According to this embodiment, a connection switching circuit 22 is arranged between column switches CSW and sense buffers SB1 to SB4. The connection switching circuit 22 is the circuit which operates according to addresses and data output modes, and changes an output order of read data which are successively outputted during burst read operation. In response to mode signals SEQZ and INTZ and address signals A0Z, A0X, A1Z and A1X, the connection switching circuit 22 connects respective local data bus lines DB1 to DB4 to any of data bus lines DBO1 to DBO4. It should be mentioned that the mode signals SEQZ and INTZ are the signals which are activated in later-described sequential mode and interleave mode, respectively. The address signals A0Z, A0X, A1Z and A1X are the signals which are generated from lower addresses supplied with a read command and are complementary to each other.

The data bus lines DBO1 to DBO4 are respectively connected to common data bus lines CDB1 to CDB4 through the sense buffers SB1 to SB4. The rest of the structure is the same as that of the first embodiment. Namely, the sense buffer SB1 indicated by a bold frame in the drawing and connected to the common data bus line CDB1 (first data bus line) has a faster operation speed and a higher drivability, as compared with the other sense buffers SB2 to SB4. Moreover, the common data bus line CDB1 has a larger wiring width as compared with the other common data bus lines CDB2 to CDB4 (second data bus lines), and its wiring resistance is low. A read control circuit RCNT activates a read control signal RDZ only during the first clock cycle, irrespective of a burst length, and the sense buffers SB1 to SB4 operate only during the first clock cycle. In the burst read operation, the four column switches CSW turn on in the first clock cycle of the read operation, and the read are transmitted respectively to the local data bus lines DB1 to DB4.

FIG. 13 shows a correspondence between the addresses supplied from the exterior and the output orders of the read data. This chart shows the case where the four read data are successively outputted in one read operation, that is, the case where the burst length is “4”. The SDRAM of this embodiment has the sequential mode and the interleave mode, concerning an order of outputting the read data.

In the sequential mode, when the address signals A0 and A1 are “00”, “01”, “10” and “11”, the read data read out to the local data bus lines DB1, DB2, DB3 and DB4 are outputted first, respectively. In the subsequent clock cycles, last numbers of the read local data bus lines DB are incremented so that a two-bit binary counter counts up.

In the interleave mode, when the address signals A0 and A1 are “00” and “10”, the read data which are outputted first are the same as those of the sequential mode. Meanwhile, when the lower addresses A0 and A1 are “01” and “11”, the read data of the local data bus lines DB1 and DB3 are switched to each other to be outputted. Thus, connection relationships between the local data bus lines DB1 to DB4 and the common data bus lines CDB1 to CDB4 are switched to one another, whereby the read data are outputted in the predetermined order.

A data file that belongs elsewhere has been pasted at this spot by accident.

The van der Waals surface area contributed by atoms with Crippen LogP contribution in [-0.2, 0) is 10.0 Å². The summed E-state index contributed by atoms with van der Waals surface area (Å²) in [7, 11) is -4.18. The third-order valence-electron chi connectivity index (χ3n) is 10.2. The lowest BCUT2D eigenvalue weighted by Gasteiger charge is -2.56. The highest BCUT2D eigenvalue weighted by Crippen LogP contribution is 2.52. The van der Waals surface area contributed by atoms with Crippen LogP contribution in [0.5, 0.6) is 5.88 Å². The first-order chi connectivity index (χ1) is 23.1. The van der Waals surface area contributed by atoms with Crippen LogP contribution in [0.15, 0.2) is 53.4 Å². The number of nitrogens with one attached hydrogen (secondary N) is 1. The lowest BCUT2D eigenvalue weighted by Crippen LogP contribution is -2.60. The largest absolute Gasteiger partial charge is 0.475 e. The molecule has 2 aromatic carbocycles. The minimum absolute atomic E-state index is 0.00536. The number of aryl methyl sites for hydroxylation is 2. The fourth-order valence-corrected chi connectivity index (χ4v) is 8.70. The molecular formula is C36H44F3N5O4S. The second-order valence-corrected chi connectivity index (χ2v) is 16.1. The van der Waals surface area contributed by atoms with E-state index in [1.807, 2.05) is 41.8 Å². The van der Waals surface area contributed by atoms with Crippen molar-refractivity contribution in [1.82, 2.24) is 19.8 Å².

It should be noted that, when the burst length, as a number of times of successively outputting the read data, is set to “1”, that is, when normal read operation is performed instead of the burst read operation, the read control circuit RCNT activates only the sense buffer SB1 whose drivability is high, and the read data is outputted by using only the common data bus line CDB1 whose resistance is low (corresponding to a column “CDB1” which is first to the left in the drawing). Thus, it is possible to perform the normal read operation at a high speed as well.

FIG. 14 and FIG. 15 show the details of the connection switching circuit 22 for realizing the correspondence shown in FIG. 13. FIG. 14 shows a connection switching circuit 22 a which corresponds to the sequential mode, and FIG. 15 shows a connection switching circuit 22 b which corresponds to the interleave mode.

The connection switching circuit 22 a in FIG. 14 includes four switching circuits 22 c for connecting any of the local data bus lines DB1 to DB4 to the data bus line DBO1 (or DBO2 to DBO4), and a logic circuit 22 d for controlling the switching circuits 22 c. The logic circuit 22 d includes four NAND gates which are activated by the mode signal SEQZ. The NAND gates decode the address signals A0Z, A0X, A1Z and A1X. A numeral written in each NAND gate indicates the address. When the address is supplied thereto, the NAND gate is activated and outputs the low level. In response to the activation of the NAND gate, any of CMOS transmission gates in the respective switching circuits 22 c turn on to connect the local data bus lines DB and the data bus lines DBO. For example, when the address “00” is supplied thereto, the uppermost NAND gate in the drawing is activated and the local data bus lines DB1 to DB4 are respectively connected to the data bus lines DBO1 to DBO4. Then, as shown in FIG. 12, the data bus lines DBO1 to DBO4 are connected to the common data bus lines CDB1 to CDB4 through the sense buffers SB1 to SB4.